Home

 On a particularly wintry afternoon in the Oklahoma town where I grew up, I have a clear memory of feeling so grateful as I walked home from school, that I was going to a warm place:   I could rummage in the kitchen to find a snack; my dog would be there; my family would have dinner together later.  Home meant security. 

              I stumbled onto a site for the organization National Association of Housing and Redevelopment Officials, which since 2008 has held a poster contest for children ages 5-18 living in affordable (which is to say public) housing.   Participants enter a drawing depicting what their home means to them.  From the hundreds of entries received from around the country, three judges choose 13 winners to be featured in NAHRO’s “What Home Means to Me” calendar.

              When I watched Places in the Heart in 1984, I loved the cast and the story where Sally Fields’ character is widowed when her sheriff husband is shot.  She then soon discovers that their farm is about to be foreclosed on. With courage and fortitude, she manages with her young son to forge a little “family” to include the banker’s blind nephew (who the banker foists on her to give her some income) and a straggler who comes looking for work. This unlikely little band of folks manages to bring in a crop against all odds and save the farm.   At the time I was living in base housing on Offutt Air Base and had no thought of ever living on a farm myself.  But now that I do, I have come over the years here to love the connection to the earth, the seasons of the crops, the woods which surround our property.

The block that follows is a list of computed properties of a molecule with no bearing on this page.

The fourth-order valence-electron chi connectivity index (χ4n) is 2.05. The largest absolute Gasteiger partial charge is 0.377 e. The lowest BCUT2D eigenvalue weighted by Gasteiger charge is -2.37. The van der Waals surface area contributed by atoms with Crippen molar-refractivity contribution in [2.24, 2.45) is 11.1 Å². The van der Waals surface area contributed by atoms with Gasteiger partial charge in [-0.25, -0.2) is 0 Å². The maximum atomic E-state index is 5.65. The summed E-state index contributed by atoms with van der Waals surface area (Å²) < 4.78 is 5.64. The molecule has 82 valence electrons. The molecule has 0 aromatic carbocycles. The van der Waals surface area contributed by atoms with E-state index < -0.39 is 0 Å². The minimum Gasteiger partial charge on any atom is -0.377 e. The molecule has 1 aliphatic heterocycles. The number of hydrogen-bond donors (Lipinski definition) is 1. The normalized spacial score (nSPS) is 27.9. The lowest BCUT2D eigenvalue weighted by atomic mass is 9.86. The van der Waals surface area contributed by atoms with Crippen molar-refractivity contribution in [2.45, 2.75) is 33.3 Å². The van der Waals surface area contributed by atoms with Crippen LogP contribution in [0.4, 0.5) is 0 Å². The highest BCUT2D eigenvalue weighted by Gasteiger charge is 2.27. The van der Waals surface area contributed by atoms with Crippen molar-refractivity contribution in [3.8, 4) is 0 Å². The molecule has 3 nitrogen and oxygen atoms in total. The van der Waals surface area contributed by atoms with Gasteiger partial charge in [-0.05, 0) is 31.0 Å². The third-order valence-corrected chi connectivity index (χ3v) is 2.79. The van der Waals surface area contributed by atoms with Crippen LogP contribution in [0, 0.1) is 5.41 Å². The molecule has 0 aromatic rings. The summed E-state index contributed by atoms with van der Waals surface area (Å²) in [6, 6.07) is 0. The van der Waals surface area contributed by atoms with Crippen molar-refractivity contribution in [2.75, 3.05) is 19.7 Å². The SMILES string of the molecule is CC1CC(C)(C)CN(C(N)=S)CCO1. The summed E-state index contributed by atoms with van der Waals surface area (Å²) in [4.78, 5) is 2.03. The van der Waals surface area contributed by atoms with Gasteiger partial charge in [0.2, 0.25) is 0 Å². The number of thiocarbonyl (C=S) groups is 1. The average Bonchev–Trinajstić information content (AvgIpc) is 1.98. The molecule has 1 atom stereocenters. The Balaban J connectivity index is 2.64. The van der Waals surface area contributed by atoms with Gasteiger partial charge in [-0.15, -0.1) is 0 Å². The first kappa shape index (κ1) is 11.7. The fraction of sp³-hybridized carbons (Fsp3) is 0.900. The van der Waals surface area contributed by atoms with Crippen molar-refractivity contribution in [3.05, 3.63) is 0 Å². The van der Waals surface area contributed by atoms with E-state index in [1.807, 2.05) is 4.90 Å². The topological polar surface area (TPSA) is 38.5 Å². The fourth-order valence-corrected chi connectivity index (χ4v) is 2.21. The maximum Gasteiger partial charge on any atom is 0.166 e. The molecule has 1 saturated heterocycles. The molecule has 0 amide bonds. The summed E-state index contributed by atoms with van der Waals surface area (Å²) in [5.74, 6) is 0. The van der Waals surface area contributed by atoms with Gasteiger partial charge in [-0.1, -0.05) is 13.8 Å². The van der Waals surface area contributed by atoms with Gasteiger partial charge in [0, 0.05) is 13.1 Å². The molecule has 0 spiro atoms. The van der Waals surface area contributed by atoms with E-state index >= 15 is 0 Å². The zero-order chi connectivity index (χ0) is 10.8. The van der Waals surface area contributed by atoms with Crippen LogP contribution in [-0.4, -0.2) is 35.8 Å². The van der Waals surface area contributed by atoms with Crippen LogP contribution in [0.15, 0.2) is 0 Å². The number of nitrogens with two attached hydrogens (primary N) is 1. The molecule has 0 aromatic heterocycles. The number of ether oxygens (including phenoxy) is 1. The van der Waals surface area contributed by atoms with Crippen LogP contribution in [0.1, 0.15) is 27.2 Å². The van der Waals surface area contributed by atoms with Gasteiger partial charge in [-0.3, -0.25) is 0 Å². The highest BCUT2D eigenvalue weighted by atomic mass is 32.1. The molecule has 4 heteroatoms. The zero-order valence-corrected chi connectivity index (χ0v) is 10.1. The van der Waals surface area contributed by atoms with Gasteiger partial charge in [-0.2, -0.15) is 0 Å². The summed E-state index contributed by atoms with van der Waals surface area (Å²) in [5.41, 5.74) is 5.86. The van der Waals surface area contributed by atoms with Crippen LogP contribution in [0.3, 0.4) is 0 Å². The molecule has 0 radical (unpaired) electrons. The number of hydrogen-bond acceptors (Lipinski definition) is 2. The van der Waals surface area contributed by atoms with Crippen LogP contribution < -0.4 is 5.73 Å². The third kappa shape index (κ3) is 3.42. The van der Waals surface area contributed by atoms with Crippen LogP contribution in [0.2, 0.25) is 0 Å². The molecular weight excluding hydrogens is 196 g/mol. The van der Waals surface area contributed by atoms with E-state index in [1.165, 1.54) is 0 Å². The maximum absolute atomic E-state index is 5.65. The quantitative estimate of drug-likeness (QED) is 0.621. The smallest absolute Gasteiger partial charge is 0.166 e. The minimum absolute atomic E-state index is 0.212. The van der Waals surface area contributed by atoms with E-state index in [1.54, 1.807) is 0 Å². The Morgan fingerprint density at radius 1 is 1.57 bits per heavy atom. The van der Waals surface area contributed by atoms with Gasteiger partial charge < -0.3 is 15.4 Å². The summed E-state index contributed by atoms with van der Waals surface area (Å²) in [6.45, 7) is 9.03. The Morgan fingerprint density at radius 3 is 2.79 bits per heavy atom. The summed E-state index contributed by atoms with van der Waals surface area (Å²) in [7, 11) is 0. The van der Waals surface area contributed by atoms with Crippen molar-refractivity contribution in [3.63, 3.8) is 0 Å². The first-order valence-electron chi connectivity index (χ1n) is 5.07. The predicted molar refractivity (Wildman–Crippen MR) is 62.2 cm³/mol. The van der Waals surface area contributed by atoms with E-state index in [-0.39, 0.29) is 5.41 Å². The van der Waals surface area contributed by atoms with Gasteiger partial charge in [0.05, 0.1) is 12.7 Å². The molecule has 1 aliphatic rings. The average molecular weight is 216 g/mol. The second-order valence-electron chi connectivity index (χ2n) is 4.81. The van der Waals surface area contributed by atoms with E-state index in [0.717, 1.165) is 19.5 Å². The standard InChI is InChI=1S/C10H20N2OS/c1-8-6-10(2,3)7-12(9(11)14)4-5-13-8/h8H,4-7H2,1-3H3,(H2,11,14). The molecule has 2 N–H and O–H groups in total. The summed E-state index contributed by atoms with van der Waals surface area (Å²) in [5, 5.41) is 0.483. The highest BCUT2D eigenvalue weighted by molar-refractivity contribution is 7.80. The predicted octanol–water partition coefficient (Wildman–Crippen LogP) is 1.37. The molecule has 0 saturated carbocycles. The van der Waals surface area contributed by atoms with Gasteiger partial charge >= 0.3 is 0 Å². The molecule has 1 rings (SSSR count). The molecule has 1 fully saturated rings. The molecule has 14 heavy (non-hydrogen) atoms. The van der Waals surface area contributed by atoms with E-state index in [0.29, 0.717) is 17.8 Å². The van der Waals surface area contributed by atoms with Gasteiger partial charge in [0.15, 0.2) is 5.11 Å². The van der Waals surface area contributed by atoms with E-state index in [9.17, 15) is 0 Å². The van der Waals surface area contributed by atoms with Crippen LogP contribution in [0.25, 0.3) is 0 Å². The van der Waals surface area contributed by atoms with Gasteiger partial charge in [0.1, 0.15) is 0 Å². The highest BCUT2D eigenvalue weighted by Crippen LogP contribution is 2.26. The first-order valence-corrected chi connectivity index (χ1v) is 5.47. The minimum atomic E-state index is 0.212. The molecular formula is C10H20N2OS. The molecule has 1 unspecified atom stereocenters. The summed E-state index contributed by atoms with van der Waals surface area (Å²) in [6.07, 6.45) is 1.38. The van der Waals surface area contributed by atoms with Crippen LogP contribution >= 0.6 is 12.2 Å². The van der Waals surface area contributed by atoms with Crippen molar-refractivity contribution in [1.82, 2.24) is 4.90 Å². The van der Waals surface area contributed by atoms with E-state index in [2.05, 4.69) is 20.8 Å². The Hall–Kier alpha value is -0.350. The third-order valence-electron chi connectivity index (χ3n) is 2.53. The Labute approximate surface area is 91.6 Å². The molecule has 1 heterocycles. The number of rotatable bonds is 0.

Living for the past three and a half months in a huge complex in Maryland while caring for our grandchildren, I was deeply aware of the separation from our home.  Sometimes I felt more the absence of my belongings: books I couldn’t put my hands on, my meditation space, my clavinova piano.  But I recognize something else, something I saw reflected in one of the NAHRO posters from 2019. That focus was a tree, roots deep in the ground.  The branches were bare, backlighted by a subtly colored sun.  But two of the branches bent to form a heart in the middle of the tree.  I think of how rooted I feel here and how from love we created “home.”

              We have discussed selling—home too large, property too much to keep up.  Eventually, I expect I will be in some other space.  But if and when that time comes, may the earth, the woods, embedded in my core, and the love I have known in this place, sustain me wherever I may be.  

              And whatever and wherever home is for you, may it be a place where love resides.

May we be bearers of hope, the “wait staff” of Hope’s Café for each other and all those we encounter.  Shalom, Kate

Hope’s Café Bonus: Two recommendations:  If you have never seen or haven’t watched it in a long time, consider watching Places in the Heart.  To see the artwork from the NAHRO poster competition, go to http://www.nahro.org.